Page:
Chuck Schumer says a $5 billion border wall is ‘exorbitant.’ So what would be a fair price?

Chuck Schumer says a $5 billion border wall is ‘exorbitant.’ So what would be a fair price?

Face it: This hasn’t been a great week for Donald Trump. Yesterday’s resignation by Defense Secretary James Mattis — triggered, it appears, by the Syria withdrawal — was the crowning moment.

Check that: The crowning moment came when the Democrats’ leading hypocrites in Congress, minority leaders Chuck Schumer and Nancy Pelosi, did a tag-team press conference in which they vented over the president’s last-minute announcement that he would not sign the spending bill that passed the Senate without at least some funding for a border wall.

In the presser, a video of which follows, the phrase temper tantrum is used five times to describe the president’s refusal to back down from his key campaign promise. The accusation that his decision is “plunging the nation into chaos” occurs four times.

But if there is a recurring theme to the Democratic leaders’ posturing, it is condemnation of the border wall, which occurs seven times, usually formulated as “Trump will get his government shutdown but he won’t get his wall.”

So what is Schumer’s chief objection to the wall? One might presume that the Senate minority leader is opposed in principle to a wall on the border, but history suggests otherwise. In 2006, he signed the Secure Fence Act, and in 2013 he sponsored and voted for a comprehensive immigration plan that included a border wall.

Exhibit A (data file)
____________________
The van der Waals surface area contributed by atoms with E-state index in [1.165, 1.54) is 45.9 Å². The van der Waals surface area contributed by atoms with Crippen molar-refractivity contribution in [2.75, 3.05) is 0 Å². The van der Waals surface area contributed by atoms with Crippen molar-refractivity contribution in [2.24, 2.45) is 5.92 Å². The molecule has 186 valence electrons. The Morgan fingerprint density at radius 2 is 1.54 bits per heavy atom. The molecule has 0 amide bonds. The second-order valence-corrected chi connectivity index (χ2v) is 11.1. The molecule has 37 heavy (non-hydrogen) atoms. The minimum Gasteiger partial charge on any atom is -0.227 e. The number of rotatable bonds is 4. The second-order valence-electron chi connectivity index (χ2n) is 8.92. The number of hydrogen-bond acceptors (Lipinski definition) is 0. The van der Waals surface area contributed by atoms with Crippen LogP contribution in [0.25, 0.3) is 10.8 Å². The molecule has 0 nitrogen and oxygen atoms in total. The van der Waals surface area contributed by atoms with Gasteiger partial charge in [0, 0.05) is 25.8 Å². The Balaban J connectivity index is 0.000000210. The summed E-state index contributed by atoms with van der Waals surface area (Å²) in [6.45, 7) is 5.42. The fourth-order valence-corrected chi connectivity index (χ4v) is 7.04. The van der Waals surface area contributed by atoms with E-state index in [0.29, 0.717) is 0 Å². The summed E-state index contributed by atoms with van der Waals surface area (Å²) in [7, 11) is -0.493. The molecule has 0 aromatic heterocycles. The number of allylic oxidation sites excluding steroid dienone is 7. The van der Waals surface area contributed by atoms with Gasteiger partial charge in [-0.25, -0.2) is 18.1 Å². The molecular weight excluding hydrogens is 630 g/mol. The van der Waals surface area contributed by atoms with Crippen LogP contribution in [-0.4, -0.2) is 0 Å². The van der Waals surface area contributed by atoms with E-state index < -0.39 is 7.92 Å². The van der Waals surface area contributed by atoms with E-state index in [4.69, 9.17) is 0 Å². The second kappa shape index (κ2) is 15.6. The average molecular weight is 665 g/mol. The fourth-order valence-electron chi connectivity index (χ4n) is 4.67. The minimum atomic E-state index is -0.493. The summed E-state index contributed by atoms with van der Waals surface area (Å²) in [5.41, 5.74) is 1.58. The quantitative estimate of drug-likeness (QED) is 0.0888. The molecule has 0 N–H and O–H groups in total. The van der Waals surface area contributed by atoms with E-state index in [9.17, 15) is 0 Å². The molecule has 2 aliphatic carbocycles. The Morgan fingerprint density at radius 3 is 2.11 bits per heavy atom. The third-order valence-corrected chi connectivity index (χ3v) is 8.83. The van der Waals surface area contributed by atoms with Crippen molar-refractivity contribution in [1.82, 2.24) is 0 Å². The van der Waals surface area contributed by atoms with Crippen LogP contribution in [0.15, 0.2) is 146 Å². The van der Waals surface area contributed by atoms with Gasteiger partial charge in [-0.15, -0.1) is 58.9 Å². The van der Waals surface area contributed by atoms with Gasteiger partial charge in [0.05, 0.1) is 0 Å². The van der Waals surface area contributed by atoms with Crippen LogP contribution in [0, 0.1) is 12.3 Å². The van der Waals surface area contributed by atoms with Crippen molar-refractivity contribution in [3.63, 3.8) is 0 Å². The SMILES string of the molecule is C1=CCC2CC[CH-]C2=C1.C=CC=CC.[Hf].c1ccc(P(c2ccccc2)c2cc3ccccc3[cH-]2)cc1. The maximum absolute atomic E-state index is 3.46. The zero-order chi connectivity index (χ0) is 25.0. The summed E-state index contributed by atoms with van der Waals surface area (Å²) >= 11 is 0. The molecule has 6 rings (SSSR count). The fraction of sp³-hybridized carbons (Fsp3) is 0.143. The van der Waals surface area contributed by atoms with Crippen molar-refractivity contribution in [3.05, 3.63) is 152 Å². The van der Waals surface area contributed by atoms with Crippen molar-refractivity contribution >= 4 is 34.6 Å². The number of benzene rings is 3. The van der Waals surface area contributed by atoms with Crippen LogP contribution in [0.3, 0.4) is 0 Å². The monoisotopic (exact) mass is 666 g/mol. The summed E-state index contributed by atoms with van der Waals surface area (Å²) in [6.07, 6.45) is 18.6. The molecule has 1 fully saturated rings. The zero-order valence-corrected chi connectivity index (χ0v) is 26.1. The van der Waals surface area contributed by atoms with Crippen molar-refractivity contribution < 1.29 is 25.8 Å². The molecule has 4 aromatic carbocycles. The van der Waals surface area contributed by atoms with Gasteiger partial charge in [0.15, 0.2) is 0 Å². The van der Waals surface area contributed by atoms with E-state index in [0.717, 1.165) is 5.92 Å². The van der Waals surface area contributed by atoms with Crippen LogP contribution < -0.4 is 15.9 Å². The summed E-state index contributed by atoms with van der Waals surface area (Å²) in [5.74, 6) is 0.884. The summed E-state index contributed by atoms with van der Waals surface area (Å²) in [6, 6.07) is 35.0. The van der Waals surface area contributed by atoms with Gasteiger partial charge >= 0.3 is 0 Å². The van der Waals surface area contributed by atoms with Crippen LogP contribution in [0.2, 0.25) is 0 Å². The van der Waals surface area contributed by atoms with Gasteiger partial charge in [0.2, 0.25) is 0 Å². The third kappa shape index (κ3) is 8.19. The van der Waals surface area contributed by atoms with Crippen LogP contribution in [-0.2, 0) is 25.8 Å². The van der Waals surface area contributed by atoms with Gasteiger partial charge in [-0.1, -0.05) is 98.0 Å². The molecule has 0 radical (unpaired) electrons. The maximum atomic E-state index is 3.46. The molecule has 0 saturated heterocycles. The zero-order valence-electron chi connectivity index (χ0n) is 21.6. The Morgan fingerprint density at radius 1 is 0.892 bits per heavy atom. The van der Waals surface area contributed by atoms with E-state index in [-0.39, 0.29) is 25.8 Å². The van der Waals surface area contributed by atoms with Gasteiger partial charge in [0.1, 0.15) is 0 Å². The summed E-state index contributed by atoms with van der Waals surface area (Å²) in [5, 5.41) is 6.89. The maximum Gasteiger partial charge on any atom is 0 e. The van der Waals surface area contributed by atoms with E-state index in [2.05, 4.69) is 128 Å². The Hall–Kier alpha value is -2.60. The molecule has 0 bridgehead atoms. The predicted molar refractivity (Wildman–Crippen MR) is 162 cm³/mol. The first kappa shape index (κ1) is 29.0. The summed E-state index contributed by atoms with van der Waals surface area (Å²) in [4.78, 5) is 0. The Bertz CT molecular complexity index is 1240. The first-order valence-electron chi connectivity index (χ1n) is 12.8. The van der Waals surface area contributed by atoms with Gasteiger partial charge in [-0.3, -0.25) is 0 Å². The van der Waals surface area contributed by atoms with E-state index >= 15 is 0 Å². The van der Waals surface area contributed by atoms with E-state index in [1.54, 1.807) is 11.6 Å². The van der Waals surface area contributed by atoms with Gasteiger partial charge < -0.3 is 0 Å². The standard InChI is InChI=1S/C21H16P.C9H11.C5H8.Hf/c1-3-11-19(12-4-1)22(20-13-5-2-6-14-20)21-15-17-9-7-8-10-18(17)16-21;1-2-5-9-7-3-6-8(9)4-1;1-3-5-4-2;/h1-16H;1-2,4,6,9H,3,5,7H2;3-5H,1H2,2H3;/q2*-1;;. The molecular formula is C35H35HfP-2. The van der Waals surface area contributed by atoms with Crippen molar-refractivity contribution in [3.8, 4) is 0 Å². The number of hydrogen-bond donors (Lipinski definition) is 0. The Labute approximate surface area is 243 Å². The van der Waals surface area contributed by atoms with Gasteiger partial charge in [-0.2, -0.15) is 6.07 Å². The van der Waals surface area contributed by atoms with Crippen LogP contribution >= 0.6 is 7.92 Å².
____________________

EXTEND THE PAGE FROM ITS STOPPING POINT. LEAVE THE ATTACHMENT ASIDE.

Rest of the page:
That leaves cost as a factor. To be sure, during the press conference Schumer at one point refers to the wall’s “exorbitant price tag.” But assuming that $5 billion is too much to spend on a border wall, is there an amount Schumer might be good with? As it turns out, the answer is yes.

According to PolitiFact (yes, PolitiFact!), Schumer’s 2013 immigration plan set aside “more than $46 billion for border security.”

The vast majority of that money ($30 billion) was for hiring more U.S. Border Patrol agents along the southern border. Around $8 billion would have gone toward building or repairing 700 miles of fencing (including some double-layer fencing) along the U.S.-Mexico border. [Emphasis added]

There you are! If the president wants to get his wall built, he will need to add $3 billion to the proposed cost before he can win the support of Chuck Schumer.

Ben Bowles

Ben Bowles

Ben Bowles is a freelance writer and regular contributor to "Liberty Unyielding."


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